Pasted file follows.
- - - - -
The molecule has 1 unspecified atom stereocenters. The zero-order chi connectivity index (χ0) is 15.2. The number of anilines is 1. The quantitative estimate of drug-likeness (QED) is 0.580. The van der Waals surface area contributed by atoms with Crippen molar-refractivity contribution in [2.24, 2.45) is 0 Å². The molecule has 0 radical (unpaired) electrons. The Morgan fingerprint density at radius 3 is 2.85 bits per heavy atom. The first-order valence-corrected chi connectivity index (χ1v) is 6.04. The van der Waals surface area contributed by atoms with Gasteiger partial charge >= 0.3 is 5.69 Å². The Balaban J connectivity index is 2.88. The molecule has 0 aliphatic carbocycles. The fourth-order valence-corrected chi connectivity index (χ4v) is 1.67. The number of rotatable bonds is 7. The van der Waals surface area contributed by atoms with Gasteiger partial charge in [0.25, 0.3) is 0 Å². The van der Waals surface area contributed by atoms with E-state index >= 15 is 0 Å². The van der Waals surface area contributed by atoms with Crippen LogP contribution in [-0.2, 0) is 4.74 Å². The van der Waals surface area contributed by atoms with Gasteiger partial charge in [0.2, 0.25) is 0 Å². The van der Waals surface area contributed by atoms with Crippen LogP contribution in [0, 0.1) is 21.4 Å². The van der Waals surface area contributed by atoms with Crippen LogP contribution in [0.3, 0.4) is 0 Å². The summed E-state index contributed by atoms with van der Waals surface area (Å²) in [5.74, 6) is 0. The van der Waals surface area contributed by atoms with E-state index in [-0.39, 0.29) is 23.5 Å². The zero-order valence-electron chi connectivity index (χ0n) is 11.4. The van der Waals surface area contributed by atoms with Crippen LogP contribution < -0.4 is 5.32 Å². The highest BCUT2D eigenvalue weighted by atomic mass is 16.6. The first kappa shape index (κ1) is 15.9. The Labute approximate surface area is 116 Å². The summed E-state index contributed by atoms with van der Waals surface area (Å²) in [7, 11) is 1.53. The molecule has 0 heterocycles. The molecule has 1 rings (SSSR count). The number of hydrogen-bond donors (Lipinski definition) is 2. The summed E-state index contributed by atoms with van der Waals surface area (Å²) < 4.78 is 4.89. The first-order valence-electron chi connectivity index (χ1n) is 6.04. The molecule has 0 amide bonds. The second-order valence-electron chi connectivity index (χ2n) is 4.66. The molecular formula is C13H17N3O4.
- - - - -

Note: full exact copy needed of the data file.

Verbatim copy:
The molecule has 1 unspecified atom stereocenters. The zero-order chi connectivity index (χ0) is 15.2. The number of anilines is 1. The quantitative estimate of drug-likeness (QED) is 0.580. The van der Waals surface area contributed by atoms with Crippen molar-refractivity contribution in [2.24, 2.45) is 0 Å². The molecule has 0 radical (unpaired) electrons. The Morgan fingerprint density at radius 3 is 2.85 bits per heavy atom. The first-order valence-corrected chi connectivity index (χ1v) is 6.04. The van der Waals surface area contributed by atoms with Gasteiger partial charge >= 0.3 is 5.69 Å². The Balaban J connectivity index is 2.88. The molecule has 0 aliphatic carbocycles. The fourth-order valence-corrected chi connectivity index (χ4v) is 1.67. The number of rotatable bonds is 7. The van der Waals surface area contributed by atoms with Gasteiger partial charge in [0.25, 0.3) is 0 Å². The van der Waals surface area contributed by atoms with E-state index >= 15 is 0 Å². The van der Waals surface area contributed by atoms with Crippen LogP contribution in [-0.2, 0) is 4.74 Å². The van der Waals surface area contributed by atoms with Gasteiger partial charge in [0.2, 0.25) is 0 Å². The van der Waals surface area contributed by atoms with Crippen LogP contribution in [0, 0.1) is 21.4 Å². The van der Waals surface area contributed by atoms with Crippen LogP contribution in [0.3, 0.4) is 0 Å². The summed E-state index contributed by atoms with van der Waals surface area (Å²) in [5.74, 6) is 0. The van der Waals surface area contributed by atoms with E-state index in [-0.39, 0.29) is 23.5 Å². The zero-order valence-electron chi connectivity index (χ0n) is 11.4. The van der Waals surface area contributed by atoms with Crippen LogP contribution < -0.4 is 5.32 Å². The highest BCUT2D eigenvalue weighted by atomic mass is 16.6. The first kappa shape index (κ1) is 15.9. The Labute approximate surface area is 116 Å². The summed E-state index contributed by atoms with van der Waals surface area (Å²) in [7, 11) is 1.53. The molecule has 0 heterocycles. The molecule has 1 rings (SSSR count). The number of hydrogen-bond donors (Lipinski definition) is 2. The summed E-state index contributed by atoms with van der Waals surface area (Å²) < 4.78 is 4.89. The first-order valence-electron chi connectivity index (χ1n) is 6.04. The molecule has 0 amide bonds. The second-order valence-electron chi connectivity index (χ2n) is 4.66. The molecular formula is C13H17N3O4.